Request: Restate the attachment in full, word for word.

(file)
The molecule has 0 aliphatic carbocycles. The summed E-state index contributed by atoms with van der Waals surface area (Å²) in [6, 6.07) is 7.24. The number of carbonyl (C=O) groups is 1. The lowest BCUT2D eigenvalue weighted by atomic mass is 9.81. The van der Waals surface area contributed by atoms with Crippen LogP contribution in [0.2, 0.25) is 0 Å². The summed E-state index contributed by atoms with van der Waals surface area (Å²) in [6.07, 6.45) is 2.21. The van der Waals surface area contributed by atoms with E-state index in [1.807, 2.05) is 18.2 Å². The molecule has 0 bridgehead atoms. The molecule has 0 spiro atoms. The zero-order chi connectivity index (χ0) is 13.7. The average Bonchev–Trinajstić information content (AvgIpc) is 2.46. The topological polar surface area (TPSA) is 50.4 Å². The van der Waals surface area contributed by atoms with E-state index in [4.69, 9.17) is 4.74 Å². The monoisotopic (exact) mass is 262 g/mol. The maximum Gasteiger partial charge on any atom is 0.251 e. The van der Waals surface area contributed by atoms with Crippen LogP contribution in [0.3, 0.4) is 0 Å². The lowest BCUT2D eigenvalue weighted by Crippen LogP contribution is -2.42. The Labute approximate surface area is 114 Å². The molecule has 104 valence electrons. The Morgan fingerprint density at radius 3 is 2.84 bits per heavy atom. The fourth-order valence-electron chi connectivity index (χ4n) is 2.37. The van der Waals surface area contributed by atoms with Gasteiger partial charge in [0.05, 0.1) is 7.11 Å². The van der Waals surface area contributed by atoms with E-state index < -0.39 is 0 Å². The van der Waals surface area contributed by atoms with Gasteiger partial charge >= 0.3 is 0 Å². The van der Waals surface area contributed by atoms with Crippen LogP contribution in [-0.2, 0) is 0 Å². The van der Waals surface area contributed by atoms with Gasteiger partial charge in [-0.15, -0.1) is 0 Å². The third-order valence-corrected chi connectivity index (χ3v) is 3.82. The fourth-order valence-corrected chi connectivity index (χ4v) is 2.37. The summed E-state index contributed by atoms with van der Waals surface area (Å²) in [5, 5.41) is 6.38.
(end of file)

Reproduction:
The molecule has 0 aliphatic carbocycles. The summed E-state index contributed by atoms with van der Waals surface area (Å²) in [6, 6.07) is 7.24. The number of carbonyl (C=O) groups is 1. The lowest BCUT2D eigenvalue weighted by atomic mass is 9.81. The van der Waals surface area contributed by atoms with Crippen LogP contribution in [0.2, 0.25) is 0 Å². The summed E-state index contributed by atoms with van der Waals surface area (Å²) in [6.07, 6.45) is 2.21. The van der Waals surface area contributed by atoms with E-state index in [1.807, 2.05) is 18.2 Å². The molecule has 0 bridgehead atoms. The molecule has 0 spiro atoms. The zero-order chi connectivity index (χ0) is 13.7. The average Bonchev–Trinajstić information content (AvgIpc) is 2.46. The topological polar surface area (TPSA) is 50.4 Å². The van der Waals surface area contributed by atoms with E-state index in [4.69, 9.17) is 4.74 Å². The monoisotopic (exact) mass is 262 g/mol. The maximum Gasteiger partial charge on any atom is 0.251 e. The van der Waals surface area contributed by atoms with Crippen LogP contribution in [0.3, 0.4) is 0 Å². The lowest BCUT2D eigenvalue weighted by Crippen LogP contribution is -2.42. The Labute approximate surface area is 114 Å². The molecule has 104 valence electrons. The Morgan fingerprint density at radius 3 is 2.84 bits per heavy atom. The fourth-order valence-electron chi connectivity index (χ4n) is 2.37. The van der Waals surface area contributed by atoms with Gasteiger partial charge in [0.05, 0.1) is 7.11 Å². The van der Waals surface area contributed by atoms with E-state index < -0.39 is 0 Å². The van der Waals surface area contributed by atoms with Gasteiger partial charge >= 0.3 is 0 Å². The van der Waals surface area contributed by atoms with Crippen LogP contribution in [-0.2, 0) is 0 Å². The van der Waals surface area contributed by atoms with Gasteiger partial charge in [-0.15, -0.1) is 0 Å². The third-order valence-corrected chi connectivity index (χ3v) is 3.82. The fourth-order valence-corrected chi connectivity index (χ4v) is 2.37. The summed E-state index contributed by atoms with van der Waals surface area (Å²) in [5, 5.41) is 6.38.